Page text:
Xen is a powerful new virtualization system that enables you to run multiple operating systems on one computer. Here's how you can install it on your Fedora machine, and how to get it configured to best suit your environment.
This article is excerpted from the book Fedora 7 Unleashed by Andrew Hudson and Paul Hudson, SAMS
Publishing, August 2007.
Virtualization versus paravirtualization
When you create a new VM, it is allocated a chunk of RAM all to itself, and lives completely self-contained from the outside world. VMware even has a virtual BIOS to complete the illusion. If your VM wants to communicate to other VMs on the same computer, it has to do so over a TCP/IP network connection, just like any other machine. In fact, when you install an operating system on a virtual machine, it cannot even tell that it is a virtual machine because it looks identical to raw hardware.
The problem with this type of virtualization is that it is very slow. For example, the VM has to access hardware frequently (to save files, show a display, and so on), but of course it cannot access the hardware directly because doing so would interfere with other VMs. Instead, its requests have to be translated and rerouted to the host operating system, where they are handled. Similarly, if the VM tries to execute any special CPU instructions that would reveal that the VM is actually a virtual machine, the host OS has to stop those instructions and fake the answer so that the VM is not any wiser (a technique known as binary patching).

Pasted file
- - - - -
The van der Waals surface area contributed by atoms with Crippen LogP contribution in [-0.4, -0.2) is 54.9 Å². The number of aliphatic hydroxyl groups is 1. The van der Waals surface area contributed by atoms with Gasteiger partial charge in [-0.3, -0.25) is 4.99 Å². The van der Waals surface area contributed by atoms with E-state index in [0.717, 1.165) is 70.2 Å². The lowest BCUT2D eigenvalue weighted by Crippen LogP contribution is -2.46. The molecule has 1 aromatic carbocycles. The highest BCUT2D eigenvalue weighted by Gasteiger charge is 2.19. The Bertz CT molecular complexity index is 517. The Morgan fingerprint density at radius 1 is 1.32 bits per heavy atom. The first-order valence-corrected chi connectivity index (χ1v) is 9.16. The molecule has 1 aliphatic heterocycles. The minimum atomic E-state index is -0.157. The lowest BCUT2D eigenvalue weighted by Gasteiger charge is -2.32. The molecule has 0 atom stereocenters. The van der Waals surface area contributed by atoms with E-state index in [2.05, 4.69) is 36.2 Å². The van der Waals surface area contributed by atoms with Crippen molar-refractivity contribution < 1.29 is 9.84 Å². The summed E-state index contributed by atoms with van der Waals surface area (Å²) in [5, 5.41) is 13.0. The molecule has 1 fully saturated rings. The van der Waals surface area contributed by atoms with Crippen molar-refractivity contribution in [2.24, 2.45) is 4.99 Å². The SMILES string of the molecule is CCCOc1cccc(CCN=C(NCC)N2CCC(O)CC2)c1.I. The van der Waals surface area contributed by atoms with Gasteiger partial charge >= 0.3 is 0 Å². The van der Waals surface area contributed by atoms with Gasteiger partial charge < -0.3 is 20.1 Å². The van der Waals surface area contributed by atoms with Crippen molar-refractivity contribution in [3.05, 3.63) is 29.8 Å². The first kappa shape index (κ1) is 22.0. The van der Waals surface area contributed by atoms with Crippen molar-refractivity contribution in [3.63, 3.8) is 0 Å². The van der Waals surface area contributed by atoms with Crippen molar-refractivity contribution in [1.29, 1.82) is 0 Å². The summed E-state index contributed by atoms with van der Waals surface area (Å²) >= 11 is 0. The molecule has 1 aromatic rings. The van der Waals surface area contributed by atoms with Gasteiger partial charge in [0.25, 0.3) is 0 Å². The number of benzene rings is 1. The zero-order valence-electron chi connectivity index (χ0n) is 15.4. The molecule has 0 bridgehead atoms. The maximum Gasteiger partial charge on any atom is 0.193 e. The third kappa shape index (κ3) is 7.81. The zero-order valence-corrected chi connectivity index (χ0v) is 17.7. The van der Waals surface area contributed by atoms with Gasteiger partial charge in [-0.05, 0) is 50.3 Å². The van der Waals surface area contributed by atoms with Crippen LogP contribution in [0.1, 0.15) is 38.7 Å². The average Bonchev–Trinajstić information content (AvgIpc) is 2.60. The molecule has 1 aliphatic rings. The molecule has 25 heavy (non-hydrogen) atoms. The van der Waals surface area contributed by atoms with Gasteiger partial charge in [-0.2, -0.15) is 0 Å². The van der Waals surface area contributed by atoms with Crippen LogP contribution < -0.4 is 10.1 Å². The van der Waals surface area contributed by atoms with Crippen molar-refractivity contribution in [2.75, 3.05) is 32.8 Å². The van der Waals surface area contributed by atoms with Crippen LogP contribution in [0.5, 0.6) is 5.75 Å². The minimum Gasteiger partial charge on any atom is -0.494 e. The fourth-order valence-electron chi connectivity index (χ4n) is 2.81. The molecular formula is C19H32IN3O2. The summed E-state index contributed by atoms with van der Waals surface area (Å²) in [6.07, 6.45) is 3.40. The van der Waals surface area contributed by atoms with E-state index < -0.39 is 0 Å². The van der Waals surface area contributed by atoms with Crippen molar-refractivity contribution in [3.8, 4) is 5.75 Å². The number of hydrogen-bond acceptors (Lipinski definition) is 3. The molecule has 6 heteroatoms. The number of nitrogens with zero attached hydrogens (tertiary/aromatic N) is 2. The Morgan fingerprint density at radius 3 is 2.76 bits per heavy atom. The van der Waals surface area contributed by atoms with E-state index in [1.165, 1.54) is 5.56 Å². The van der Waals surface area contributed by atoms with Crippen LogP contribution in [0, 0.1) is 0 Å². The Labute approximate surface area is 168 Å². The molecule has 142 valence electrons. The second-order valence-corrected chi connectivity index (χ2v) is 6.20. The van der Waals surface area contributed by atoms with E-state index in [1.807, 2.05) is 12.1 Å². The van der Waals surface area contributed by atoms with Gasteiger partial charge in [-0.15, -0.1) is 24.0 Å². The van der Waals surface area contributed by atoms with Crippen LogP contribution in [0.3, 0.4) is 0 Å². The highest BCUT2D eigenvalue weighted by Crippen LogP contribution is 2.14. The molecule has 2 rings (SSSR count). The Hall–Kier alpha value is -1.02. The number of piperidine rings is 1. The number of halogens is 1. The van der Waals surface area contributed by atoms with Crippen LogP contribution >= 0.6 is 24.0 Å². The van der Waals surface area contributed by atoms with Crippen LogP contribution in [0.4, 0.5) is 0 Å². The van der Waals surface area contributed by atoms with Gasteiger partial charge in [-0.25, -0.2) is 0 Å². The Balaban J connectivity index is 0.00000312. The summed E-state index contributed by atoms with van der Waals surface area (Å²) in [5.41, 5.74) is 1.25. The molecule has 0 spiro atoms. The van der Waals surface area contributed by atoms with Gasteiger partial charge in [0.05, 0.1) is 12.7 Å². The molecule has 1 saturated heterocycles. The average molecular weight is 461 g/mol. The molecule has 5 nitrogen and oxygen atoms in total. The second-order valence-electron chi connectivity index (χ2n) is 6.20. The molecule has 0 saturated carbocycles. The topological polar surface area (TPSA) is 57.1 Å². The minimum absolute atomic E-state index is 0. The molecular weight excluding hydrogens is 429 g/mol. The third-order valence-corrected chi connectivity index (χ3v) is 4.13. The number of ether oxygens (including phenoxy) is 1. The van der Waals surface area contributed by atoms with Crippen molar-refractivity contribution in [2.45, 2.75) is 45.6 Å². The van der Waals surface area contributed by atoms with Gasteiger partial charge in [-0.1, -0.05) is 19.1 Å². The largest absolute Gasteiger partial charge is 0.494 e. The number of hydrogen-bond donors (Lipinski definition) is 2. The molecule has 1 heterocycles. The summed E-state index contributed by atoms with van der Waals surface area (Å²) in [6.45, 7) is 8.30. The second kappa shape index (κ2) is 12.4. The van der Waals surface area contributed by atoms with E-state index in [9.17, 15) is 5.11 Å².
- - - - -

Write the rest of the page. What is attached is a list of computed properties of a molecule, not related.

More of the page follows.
The solution is to move from virtualization to paravirtualization -- the technique that Xen uses. Linux is open source, so the Xen developers modified the Linux source code so that Linux becomes aware of its existence as a virtual machine. When the virtual Linux needs access to the hardware, it just asks Xen for permission. The difference is huge: You can expect a normal VM to run at about 50% of the speed of a native machine, whereas a Xen virtual machine can run up to about 95%, simply by removing the need for binary patching and other virtual hacks.
The downside to Xen is that the source code has to be patched, which rules out closed-source operating systems. VMware runs Windows XP on Linux out of the box, but Xen cannot. That said, the new chips from Intel and AMD include virtualization on hardware, which enables Xen to run unmodified Windows at full speed on top of Linux. Without this technology, Xen can use only a modified, open source distribution, such as Linux, NetBSD, or FreeBSD.